It’s OK to hate the president, just don’t pretend that everybody, or anybody else of note, does as well…

Southern Comfort

February 21st, 2011
10:25 am

I am torn on the issue of collective bargaining for federal, state and local employees. This ability seems to have been used as a lever that is unavailable to most citizens.

The thought of taxpayer money being cycled through union dues and into PACs and special interest lobbying is tough to swallow.

Think of it this way… A union, such as a teacher’s union, is a organization of professionals working in the same profession who group together to try to help shape and influence their profession. Unions are no different than the American Bar Association (or their derivatives), the AMA, or any other professional organization. The only difference is that unions actively work for workplace improvements as opposed to just allowing the status quo or employer dictate workplace standards.

On union dues and politics. By law, union dues can not be used for political campaigns. Unions, like other organizations, have created PACs that members CAN donate to if they so choose. At the most basic level, everything a public employee does with their money can be stated as using taxpayer funds for something because they are paid using taxpayer funds.

Mr. Snarky

February 21st, 2011
10:25 am

Let’s see, if I wanted to manufacture a crisis to justify my union-busting agenda, what would I do?

I think I’d cut taxes for business, then when the projected deficits were huge blame it on the unions…yeah, that’s the ticket!

Ragnar Danneskjöld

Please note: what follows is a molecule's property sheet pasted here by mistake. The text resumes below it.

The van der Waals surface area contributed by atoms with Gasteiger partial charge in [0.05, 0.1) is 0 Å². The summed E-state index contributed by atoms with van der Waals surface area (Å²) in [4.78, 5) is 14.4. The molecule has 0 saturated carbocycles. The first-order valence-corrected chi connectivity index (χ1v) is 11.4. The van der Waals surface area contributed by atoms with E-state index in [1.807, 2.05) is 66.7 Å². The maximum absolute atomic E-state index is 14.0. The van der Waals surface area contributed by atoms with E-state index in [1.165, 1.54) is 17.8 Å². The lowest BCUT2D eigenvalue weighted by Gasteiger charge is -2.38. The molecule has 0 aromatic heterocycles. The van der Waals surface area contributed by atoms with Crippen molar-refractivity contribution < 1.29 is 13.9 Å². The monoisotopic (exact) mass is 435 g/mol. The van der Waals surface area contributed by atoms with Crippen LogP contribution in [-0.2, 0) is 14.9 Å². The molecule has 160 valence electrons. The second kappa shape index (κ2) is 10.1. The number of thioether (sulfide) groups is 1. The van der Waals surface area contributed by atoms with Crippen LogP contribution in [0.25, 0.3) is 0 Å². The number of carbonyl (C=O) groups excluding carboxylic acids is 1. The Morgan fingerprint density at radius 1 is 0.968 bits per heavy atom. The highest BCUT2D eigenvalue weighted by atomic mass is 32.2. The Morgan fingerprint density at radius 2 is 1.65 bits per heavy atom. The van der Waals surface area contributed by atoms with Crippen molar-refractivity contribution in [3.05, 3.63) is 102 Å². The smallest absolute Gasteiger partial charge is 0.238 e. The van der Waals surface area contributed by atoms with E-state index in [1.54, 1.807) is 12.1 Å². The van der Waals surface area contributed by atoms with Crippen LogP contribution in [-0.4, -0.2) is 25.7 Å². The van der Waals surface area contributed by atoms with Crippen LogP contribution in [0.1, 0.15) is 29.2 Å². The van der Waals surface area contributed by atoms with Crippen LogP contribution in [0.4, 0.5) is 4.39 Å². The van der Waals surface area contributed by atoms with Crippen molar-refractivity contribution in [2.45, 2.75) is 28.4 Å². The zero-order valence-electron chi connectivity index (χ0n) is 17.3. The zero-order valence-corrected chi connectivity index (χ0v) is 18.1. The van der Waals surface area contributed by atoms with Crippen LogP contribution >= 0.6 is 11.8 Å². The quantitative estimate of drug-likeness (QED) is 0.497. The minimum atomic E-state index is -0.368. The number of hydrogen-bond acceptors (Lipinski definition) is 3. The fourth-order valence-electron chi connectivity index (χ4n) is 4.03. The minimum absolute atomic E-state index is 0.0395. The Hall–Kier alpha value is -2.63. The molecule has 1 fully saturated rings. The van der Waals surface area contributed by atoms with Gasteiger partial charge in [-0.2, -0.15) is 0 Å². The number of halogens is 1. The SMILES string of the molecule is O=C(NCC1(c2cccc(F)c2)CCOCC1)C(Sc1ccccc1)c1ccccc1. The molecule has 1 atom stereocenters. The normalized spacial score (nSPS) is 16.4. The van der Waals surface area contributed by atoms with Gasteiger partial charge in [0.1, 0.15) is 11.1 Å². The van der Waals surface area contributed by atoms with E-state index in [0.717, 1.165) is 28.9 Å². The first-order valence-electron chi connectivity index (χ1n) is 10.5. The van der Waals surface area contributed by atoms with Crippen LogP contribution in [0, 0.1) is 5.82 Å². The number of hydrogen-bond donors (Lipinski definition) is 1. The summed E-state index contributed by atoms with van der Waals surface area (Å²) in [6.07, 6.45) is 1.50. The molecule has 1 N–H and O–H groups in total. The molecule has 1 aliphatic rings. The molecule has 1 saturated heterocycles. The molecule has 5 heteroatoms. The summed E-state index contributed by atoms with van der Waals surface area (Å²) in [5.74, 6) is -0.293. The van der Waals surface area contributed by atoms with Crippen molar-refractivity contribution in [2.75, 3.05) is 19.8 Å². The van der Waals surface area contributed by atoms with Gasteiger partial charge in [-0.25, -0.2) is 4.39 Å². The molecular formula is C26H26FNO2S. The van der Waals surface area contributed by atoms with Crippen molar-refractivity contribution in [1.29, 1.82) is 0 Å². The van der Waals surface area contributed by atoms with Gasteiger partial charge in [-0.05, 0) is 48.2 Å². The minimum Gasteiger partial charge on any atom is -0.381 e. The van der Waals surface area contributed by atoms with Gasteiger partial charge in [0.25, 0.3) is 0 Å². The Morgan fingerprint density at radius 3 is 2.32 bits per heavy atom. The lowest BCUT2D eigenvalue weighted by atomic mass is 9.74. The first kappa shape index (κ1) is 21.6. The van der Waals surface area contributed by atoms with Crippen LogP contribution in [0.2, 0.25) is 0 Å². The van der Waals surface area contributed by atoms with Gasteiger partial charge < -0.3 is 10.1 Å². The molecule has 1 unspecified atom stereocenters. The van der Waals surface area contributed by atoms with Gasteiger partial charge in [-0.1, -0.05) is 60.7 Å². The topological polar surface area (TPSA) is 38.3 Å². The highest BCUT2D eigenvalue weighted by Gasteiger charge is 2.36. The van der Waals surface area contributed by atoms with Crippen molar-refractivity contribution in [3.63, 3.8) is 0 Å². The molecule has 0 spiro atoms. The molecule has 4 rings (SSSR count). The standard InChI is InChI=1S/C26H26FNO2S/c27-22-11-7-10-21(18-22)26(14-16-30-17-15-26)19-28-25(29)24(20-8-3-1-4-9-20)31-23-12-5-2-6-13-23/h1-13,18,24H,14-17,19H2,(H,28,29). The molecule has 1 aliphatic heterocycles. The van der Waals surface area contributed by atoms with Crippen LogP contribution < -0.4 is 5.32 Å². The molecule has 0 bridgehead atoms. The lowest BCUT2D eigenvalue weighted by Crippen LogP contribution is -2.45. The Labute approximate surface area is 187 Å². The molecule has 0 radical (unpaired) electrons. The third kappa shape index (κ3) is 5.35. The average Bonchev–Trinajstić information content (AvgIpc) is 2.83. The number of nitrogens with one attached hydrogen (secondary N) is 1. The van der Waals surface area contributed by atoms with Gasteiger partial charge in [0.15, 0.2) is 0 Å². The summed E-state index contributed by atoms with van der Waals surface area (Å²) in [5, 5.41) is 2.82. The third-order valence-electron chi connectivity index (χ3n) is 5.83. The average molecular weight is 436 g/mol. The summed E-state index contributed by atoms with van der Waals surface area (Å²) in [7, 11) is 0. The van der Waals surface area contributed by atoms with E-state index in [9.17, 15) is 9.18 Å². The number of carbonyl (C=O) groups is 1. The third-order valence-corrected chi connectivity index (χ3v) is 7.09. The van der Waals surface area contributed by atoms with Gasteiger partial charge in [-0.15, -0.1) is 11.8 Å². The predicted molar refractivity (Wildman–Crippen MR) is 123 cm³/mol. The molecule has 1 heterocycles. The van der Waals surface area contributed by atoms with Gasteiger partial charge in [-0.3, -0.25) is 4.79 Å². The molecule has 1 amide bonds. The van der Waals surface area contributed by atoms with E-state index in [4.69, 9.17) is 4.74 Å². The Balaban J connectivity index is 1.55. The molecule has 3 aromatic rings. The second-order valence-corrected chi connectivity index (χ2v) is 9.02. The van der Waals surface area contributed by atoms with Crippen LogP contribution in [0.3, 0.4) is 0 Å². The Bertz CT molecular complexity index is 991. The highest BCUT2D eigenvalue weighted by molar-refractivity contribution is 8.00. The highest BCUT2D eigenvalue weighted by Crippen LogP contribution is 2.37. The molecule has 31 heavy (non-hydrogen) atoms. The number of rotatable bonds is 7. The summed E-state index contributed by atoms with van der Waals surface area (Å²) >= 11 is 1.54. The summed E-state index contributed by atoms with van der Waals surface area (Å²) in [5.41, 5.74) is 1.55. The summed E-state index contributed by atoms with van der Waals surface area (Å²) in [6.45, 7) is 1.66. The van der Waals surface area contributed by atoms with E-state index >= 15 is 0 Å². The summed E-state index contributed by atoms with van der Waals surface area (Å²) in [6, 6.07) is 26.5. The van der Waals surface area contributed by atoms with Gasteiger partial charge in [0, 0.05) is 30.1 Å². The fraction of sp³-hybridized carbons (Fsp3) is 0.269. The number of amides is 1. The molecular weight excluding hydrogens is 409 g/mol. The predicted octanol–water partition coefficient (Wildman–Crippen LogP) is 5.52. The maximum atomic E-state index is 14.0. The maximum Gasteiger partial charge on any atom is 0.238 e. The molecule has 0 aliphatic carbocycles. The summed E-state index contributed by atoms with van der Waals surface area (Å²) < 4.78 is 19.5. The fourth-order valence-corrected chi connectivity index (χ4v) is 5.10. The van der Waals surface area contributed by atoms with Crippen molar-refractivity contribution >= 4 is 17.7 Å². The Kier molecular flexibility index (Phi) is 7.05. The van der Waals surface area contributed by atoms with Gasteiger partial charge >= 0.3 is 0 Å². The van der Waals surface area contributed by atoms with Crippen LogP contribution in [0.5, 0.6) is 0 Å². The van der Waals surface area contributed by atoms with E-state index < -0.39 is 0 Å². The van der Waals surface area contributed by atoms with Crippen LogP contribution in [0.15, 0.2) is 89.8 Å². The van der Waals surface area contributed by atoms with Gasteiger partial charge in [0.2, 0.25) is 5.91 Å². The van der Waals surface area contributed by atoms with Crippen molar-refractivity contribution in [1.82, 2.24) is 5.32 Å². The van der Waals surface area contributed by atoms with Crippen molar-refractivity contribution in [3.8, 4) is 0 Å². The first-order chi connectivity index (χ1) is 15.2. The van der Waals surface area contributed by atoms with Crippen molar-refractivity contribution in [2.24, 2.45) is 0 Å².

February 21st, 2011
10:25 am

Dear Adam @ 10:21, your memo confirms the standard leftist view, that tax reductions have no potential beneficial effect on economic activity and that excessive spending is never a factor in weak economics. We would agree that conservatives do not share that analysis.

Doggone/GA

February 21st, 2011
10:25 am

“Why should taxpayer dollars be used to collect money for a group that then negotiates against taxpayers for more money? ”

It isn’t taxpayer money once it’s paid as salary to the employee.

The Leg Lamp is a "major award".....

February 21st, 2011
10:26 am

AmVet
February 21st, 2011
10:24 am

…and the dates of these quotes?

ncgreybr

February 21st, 2011
10:26 am

Hate to break it to you LBB, but public employee union employees are Americans and apparently a lot more American in their thinking than you.

Doggone/GA

February 21st, 2011
10:26 am

“Please substitute “value” with “cost”.”

Most things of value also have a cost

The Leg Lamp is a "major award".....

February 21st, 2011
10:27 am

Well, the unions are not without accomplishment. Shoot, they’ve contributed greatly to the economic growth in China.

Mr. Snarky

February 21st, 2011
10:27 am

Did I mention that my wife, Morgan Fairchild, came up with this idea?